Sunday is National Go Topless Day. What, your calendar wasn’t already marked?
According to GoTopless.org, the website of an organization dedicated to something that we shouldn’t need to explain, Go Topless Day “always falls at the Sunday closest to Women’s Equality Day, Aug 26. It is indeed on Aug 26, 1920 that women earned their right to vote on the basis of Gender Equality.” The organization says that “the right to go topless for women is based on gender equality as their right to vote once was.”
A map of the U.S. on the website labels Texas as a “top freedom” state and Austin as a “topless ‘tested'” city. Anyone who’s been around the Live Music Capital of the World for a significant amount of time knows that, yes, a bare breast isn’t much to bat an eyelash at. Hippie Hollow, Austin’s one and only nude park, is a legendary, clothing-optional swimming spot. But that lakeside locale takes a laissez-faire stance on bottoms, too. Also, there has been more than one protest in Austin over the years that decried Texas gun laws by encouraging open shirts.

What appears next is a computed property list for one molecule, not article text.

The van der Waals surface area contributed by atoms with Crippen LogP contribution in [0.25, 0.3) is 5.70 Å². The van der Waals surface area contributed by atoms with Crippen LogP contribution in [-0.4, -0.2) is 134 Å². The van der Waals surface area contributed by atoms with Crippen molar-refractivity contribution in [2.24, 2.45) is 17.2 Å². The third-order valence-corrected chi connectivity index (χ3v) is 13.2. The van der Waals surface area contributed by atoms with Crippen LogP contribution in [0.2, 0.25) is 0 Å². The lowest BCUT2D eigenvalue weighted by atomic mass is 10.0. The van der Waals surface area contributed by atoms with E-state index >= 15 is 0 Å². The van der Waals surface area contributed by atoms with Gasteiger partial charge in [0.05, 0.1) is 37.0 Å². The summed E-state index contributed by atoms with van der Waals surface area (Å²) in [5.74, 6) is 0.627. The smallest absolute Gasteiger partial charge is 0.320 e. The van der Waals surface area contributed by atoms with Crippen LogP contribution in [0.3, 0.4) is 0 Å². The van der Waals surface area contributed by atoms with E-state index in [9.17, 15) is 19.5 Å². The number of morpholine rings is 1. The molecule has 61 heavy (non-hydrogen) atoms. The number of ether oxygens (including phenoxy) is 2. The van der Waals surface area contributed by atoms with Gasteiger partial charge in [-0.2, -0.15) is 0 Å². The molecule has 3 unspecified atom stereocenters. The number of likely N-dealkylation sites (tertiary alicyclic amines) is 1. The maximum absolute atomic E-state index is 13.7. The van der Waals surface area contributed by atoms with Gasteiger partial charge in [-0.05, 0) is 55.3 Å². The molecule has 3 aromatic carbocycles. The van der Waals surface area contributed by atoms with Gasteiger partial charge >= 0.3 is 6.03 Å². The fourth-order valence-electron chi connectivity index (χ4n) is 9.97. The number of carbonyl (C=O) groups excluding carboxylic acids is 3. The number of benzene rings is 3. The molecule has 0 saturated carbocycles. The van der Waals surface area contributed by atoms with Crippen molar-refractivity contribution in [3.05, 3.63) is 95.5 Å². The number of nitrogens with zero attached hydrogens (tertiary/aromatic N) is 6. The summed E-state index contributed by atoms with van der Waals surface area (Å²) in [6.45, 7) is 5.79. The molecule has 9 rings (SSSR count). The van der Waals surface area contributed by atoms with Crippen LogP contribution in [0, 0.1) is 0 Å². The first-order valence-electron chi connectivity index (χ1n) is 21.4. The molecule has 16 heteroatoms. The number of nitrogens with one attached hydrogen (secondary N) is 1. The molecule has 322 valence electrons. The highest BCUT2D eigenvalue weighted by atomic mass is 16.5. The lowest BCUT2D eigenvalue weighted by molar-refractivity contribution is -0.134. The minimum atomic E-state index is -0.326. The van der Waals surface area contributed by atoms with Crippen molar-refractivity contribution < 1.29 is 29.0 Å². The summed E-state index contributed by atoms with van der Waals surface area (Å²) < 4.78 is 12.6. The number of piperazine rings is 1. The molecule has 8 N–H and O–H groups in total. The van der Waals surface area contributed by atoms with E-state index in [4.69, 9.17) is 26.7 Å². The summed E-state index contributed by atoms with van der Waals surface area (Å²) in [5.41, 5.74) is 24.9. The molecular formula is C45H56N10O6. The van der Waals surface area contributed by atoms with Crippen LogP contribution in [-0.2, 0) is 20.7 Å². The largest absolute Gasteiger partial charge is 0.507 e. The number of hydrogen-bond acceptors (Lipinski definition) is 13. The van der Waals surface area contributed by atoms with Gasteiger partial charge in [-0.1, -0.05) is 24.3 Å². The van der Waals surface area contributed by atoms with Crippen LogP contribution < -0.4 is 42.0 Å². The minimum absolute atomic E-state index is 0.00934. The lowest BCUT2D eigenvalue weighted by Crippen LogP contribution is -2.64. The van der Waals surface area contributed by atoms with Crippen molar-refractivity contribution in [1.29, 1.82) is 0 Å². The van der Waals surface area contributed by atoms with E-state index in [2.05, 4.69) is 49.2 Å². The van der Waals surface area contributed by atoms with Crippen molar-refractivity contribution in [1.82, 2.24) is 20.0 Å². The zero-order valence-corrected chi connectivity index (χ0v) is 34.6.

We dipped into the Statesman archives to get the skinny on the topless rules for women and nudity in general in Austin.
• In a 2006 column, Statesman answer lady Jane Grieg told an unwilling peeping Tom with immodest neighbors that such behavior is not illegal. “There is no ordinance against appearing in various stages of undress or topless at a bay window or anywhere else in Austin,” Greig wrote. “State law prohibits reckless exposure of other bodily areas (e.g., genitalia, but female breasts are not genitalia).” A 2004 article about a naked bike ride points out that Austin “has no local public nudity laws.”
• Is someone wearing body paint nude? A 2013 article about the subject as it relates to adult-oriented businesses didn’t draw a definitive conclusion:
“So would restaurant waitresses wearing only body paint run afoul of Austin’s adult-oriented businesses ordinances? That’s a gray area. ‘The City of Austin has not addressed this type of situation in the past,’ city spokeswoman Samantha Park said in a statement. ‘Every case has different circumstances, so it isn’t appropriate to speculate how we would handle a hypothetical case.'”
• A 2005 Austin Chronicle article provides a little less support for public displays of toplessness: “Public lewdness, which applies when a person intentionally commits an act of sexual contact in a public place, could also come into play if going topless leads to more heated action.” Additionally, the Chronicle pointed out that Texas courts have upheld disorderly conduct convictions for women going sans shirt.
And remember, if you’re planning on feeling your Lady Godiva fantasy this weekend, none of this serves as official legal advice.